No More Room for You: Reading Between the Lines of Netflix’s Claims of Inclusivity
Jacinta Yanders / The Ohio State University
In a recently published edited collection on Netflix and nostalgia, I wrote about how Netflix’s current interest in nostalgia allowed for the production of the One Day at a Time (ODAAT) reimagining. Unlike other reimaginings that have changed elements of characters’ identities strictly on the surface level, ODAAT attends to how such changes should necessarily influence characterizations and storytelling. Despite positive responses from viewers and critics, ODAAT has always existed in a sphere of uncertainty. According to Rotten Tomatoes, the series currently holds a 98% overall rating from critics and a 90% overall rating from viewers. [ (( “One Day at a Time.” Rotten Tomatoes, https://www.rottentomatoes.com/tv/one_day_at_a_time. Accessed 26 Apr. 2019. ))] Yet, the series perpetually teetered on the edge of cancellation. Additionally, when it comes to matters of media representation, viewers have been let down more often than not. My chapter poses this question about Netflix in the end: “Will it continue to provide spaces to shows like One Day at a Time that both provide the comfort Netflix seeks to capitalize upon while also challenging dominant ideologies and providing space for underrepresented narratives?” [ (( Yanders, Jacinta. “‘We can’t have two white boys trying to tell a Latina story’: Nostalgia, Identity and Cultural Specificity.” Netflix Nostalgia: Streaming the Past on Demand, edited by Kathryn Pallister, Lexington Books, 2019, 137-152. p. 148. ))]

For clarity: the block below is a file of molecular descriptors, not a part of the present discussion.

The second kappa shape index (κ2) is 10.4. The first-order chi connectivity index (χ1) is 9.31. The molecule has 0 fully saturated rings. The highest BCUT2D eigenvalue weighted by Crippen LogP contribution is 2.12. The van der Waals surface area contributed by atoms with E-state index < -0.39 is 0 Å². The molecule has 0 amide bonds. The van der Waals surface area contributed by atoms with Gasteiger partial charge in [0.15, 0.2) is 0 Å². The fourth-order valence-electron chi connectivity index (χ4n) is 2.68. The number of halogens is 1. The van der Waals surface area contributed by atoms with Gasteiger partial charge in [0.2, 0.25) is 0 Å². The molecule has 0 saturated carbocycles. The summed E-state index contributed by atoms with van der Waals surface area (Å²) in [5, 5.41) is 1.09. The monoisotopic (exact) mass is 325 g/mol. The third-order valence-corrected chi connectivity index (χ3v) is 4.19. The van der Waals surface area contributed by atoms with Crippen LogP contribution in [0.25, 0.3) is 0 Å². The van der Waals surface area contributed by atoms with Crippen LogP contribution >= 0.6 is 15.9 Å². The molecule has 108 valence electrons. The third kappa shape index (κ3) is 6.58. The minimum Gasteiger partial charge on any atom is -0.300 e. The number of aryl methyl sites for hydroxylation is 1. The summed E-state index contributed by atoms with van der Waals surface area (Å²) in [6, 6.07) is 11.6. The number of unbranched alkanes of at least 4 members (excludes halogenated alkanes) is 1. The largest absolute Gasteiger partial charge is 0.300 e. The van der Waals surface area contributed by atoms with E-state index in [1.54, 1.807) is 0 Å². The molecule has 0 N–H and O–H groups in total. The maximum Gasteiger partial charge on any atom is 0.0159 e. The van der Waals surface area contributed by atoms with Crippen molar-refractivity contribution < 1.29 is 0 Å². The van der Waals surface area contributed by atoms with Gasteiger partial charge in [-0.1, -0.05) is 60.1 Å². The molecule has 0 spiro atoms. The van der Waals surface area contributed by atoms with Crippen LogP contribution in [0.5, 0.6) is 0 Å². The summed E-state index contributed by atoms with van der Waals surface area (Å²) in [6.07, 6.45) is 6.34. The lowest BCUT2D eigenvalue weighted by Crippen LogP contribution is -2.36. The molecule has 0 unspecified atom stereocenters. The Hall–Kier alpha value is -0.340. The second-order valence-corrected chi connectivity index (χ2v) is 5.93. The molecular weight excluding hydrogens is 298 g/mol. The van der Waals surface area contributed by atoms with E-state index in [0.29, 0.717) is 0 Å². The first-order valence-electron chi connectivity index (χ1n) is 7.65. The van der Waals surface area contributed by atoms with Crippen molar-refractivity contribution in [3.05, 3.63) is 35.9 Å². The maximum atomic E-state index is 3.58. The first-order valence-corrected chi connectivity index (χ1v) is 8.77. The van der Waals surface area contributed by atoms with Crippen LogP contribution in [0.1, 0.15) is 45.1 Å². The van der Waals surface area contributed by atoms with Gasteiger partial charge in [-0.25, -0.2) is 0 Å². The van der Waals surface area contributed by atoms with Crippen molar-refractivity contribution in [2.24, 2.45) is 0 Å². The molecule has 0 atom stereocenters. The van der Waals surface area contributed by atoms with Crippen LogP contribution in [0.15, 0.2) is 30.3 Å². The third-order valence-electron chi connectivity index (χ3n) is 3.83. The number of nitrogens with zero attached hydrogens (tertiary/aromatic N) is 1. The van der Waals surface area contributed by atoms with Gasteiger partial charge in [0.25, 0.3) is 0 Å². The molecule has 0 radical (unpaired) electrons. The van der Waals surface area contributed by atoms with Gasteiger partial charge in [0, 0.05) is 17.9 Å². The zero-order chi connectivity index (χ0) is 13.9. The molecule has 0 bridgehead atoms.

Netflix essentially answered this question on March 14th by announcing the cancellation of ODAAT: